Sep 27, 2017 I Paul Seaburn

Science Partially Proves Legend of Bread Sack of St. Francis

Many people who know little about St. Francis of Assisi think his biggest miracle was getting his statue in more yards than any other saint. That’s probably true due to his purported love of animals, especially birds, but it’s not exactly a miracle that would qualify for sainthood – otherwise, there would be a St. Flamingo. However, another unexplainable occurrence attributed to the founder of the Franciscan religious order has been recognized as a valid one by the Catholic Church. Now, unlike most other saintly miracles, a portion of the story has been validated by science.

Besides in books on the lives of Catholic saints, this story is now detailed in the journal Radiocarbon. According to the Catholic legend, the well-traveled Francis was away from Assisi in France during the winter of 1224 when he got a feeling that the friars at the Franciscan Friary of Folloni were freezing and in dire need of food. Immediately, a cloth bag filled with bread appeared on the foyer of the friary, feeding the friars and saving them from starvation. They believed an angel brought the bread from Francis is France (it must have been baguettes and croissants) and saved the sack as evidence, treating it as a sacred cloth used only to cover an altar. After Folloni and the monastery were destroyed in a 1730s earthquake, the monks rebuilt and this time put the sack in safe storage. Despite the extra care, only half of it remains.

That’s where it has stayed until recently, when Associate Professor Kaare Lund Rasmussen from University of Southern Denmark. a chemist specializing in archaeo-chemical analyses, went looking for new and famous artifacts to date using his latest equipment. He recently analyzed a tiny fragment of an ancient Roman water pipe from Pompeii and determined that the residents were slowly being poisoned but the deadly cause wasn't lead – it was antimony, which was mixed with the lead and is acutely toxic.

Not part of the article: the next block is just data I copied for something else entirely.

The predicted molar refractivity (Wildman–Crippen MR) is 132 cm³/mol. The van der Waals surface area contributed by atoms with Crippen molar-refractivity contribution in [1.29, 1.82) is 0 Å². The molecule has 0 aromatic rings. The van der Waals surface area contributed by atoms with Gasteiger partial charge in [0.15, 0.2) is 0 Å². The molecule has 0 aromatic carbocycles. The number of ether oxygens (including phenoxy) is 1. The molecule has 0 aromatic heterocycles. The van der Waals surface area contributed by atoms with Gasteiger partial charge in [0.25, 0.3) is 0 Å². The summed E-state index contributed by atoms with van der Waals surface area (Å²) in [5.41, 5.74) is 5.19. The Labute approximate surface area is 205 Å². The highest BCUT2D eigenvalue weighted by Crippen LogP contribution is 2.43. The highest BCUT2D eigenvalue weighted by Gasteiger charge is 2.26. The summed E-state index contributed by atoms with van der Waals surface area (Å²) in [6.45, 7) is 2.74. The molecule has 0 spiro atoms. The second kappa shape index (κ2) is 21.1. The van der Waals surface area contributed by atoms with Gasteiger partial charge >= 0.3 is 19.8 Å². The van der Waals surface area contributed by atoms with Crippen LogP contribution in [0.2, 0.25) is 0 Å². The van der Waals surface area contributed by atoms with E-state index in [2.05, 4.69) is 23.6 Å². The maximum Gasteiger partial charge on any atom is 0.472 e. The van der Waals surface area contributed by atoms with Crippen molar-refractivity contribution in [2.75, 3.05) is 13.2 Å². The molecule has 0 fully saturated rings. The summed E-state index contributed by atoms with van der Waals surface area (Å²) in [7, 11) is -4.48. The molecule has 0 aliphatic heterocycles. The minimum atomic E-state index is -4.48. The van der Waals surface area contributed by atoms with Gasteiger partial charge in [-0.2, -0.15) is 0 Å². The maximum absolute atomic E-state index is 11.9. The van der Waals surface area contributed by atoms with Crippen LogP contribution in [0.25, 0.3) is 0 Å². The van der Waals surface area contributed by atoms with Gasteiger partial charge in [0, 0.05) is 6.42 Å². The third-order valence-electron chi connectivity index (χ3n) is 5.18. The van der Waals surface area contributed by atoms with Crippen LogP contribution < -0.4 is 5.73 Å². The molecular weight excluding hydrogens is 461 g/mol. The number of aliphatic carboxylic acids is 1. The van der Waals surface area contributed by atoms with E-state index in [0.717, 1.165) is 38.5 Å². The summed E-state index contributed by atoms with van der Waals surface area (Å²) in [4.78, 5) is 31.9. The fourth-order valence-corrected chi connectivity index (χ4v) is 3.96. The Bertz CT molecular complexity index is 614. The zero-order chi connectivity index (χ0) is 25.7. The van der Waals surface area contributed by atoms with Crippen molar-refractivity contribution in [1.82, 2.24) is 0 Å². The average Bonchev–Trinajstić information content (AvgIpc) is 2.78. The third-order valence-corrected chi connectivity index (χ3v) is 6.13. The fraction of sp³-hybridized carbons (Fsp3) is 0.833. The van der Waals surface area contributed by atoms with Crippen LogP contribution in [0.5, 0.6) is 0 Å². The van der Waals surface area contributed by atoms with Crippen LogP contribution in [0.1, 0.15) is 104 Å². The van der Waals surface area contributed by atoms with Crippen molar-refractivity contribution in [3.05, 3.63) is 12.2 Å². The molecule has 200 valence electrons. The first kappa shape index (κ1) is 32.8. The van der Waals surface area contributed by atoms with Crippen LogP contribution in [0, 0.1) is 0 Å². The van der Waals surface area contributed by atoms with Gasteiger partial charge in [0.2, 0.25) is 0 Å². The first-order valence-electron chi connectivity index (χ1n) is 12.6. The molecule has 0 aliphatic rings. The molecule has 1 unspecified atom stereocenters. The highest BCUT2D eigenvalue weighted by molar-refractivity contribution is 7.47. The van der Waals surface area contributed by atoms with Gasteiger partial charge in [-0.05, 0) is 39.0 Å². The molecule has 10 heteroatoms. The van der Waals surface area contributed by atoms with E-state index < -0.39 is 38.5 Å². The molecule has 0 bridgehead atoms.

The Catholic Church allowed Rasmussen and his team of researchers to remove fragments of the sack (a modern miracle – the Church rarely allows relics to be removed and almost never allows any portion of them to be destroyed) and chemically analyzed. They first determined that the sack was dated to between 1220 and 1295. That puts it in the right timeframe. A second analysis found traces of ergosterol, a sterol or steroid alcohol that occurs naturally in fungi and protozoa and indicates a connection to baking or brewing. The third question Rasmussen’s team sought to answer is when the cloth touched bread.

"Our studies show that there was probably bread in the sack. We don't know when, but it seems unlikely that it was after 1732, where the sack fragments were immured in order to protect them. "It is more likely that bread was in contact with the textile in the 300 years before 1732; a period, where the textile was used as altar cloth – or maybe it was indeed on the cold winter's night in 1224 – it is possible.”

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Kaare Lund Rasmussen and a friar

“It is possible.” The dating of the cloth and confirmation of the bread and when it touched it give credence to this story of the sack of bread from Francis of Assisi that many call miraculous. The only thing left would be a DNA analysis to show whether it was touched by an angel or by Francis. It is believed his remains are buried in the Basilica of Saint Francis in Assisi, but the researchers would truly be pressing their luck and needing a real miracle to convince the Catholic Church to allow them to do a DNA test on them. As for getting DNA from an angel …

Paul Seaburn

Paul Seaburn is the editor at Mysterious Universe and its most prolific writer. He’s written for TV shows such as "The Tonight Show", "Politically Incorrect" and an award-winning children’s program. He's been published in “The New York Times" and "Huffington Post” and has co-authored numerous collections of trivia, puzzles and humor. His “What in the World!” podcast is a fun look at the latest weird and paranormal news, strange sports stories and odd trivia. Paul likes to add a bit of humor to each MU post he crafts. After all, the mysterious doesn't always have to be serious.

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